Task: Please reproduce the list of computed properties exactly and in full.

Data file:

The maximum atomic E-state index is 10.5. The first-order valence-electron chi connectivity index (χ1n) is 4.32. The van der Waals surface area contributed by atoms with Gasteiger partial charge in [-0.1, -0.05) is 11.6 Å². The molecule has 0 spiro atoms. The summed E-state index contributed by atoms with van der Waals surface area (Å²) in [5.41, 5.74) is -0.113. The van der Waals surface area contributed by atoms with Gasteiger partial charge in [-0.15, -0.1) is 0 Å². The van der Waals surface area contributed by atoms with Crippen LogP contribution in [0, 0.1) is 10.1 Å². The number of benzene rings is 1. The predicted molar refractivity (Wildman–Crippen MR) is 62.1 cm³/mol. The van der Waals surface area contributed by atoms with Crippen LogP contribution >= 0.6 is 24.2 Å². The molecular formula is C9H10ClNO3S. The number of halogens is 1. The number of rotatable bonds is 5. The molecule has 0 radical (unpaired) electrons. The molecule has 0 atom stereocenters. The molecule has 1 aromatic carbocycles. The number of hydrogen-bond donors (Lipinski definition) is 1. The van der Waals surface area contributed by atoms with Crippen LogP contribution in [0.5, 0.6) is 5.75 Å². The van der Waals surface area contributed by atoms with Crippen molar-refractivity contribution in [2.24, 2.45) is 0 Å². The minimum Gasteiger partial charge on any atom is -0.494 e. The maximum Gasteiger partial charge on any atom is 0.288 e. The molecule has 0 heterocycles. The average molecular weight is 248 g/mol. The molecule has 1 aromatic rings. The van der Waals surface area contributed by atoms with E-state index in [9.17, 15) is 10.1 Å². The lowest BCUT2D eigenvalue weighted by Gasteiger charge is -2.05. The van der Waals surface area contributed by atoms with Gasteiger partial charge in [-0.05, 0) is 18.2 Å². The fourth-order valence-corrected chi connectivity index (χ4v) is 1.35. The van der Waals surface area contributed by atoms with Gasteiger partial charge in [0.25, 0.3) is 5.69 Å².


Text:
The maximum atomic E-state index is 10.5. The first-order valence-electron chi connectivity index (χ1n) is 4.32. The van der Waals surface area contributed by atoms with Gasteiger partial charge in [-0.1, -0.05) is 11.6 Å². The molecule has 0 spiro atoms. The summed E-state index contributed by atoms with van der Waals surface area (Å²) in [5.41, 5.74) is -0.113. The van der Waals surface area contributed by atoms with Gasteiger partial charge in [-0.15, -0.1) is 0 Å². The van der Waals surface area contributed by atoms with Crippen LogP contribution in [0, 0.1) is 10.1 Å². The number of benzene rings is 1. The predicted molar refractivity (Wildman–Crippen MR) is 62.1 cm³/mol. The van der Waals surface area contributed by atoms with Crippen LogP contribution >= 0.6 is 24.2 Å². The molecular formula is C9H10ClNO3S. The number of halogens is 1. The number of rotatable bonds is 5. The molecule has 0 radical (unpaired) electrons. The molecule has 0 atom stereocenters. The molecule has 1 aromatic carbocycles. The number of hydrogen-bond donors (Lipinski definition) is 1. The van der Waals surface area contributed by atoms with Crippen LogP contribution in [0.5, 0.6) is 5.75 Å². The van der Waals surface area contributed by atoms with Crippen molar-refractivity contribution in [2.24, 2.45) is 0 Å². The minimum Gasteiger partial charge on any atom is -0.494 e. The maximum Gasteiger partial charge on any atom is 0.288 e. The molecule has 0 heterocycles. The average molecular weight is 248 g/mol. The molecule has 1 aromatic rings. The van der Waals surface area contributed by atoms with E-state index in [9.17, 15) is 10.1 Å². The lowest BCUT2D eigenvalue weighted by Gasteiger charge is -2.05. The van der Waals surface area contributed by atoms with Gasteiger partial charge in [-0.05, 0) is 18.2 Å². The fourth-order valence-corrected chi connectivity index (χ4v) is 1.35. The van der Waals surface area contributed by atoms with Gasteiger partial charge in [0.25, 0.3) is 5.69 Å².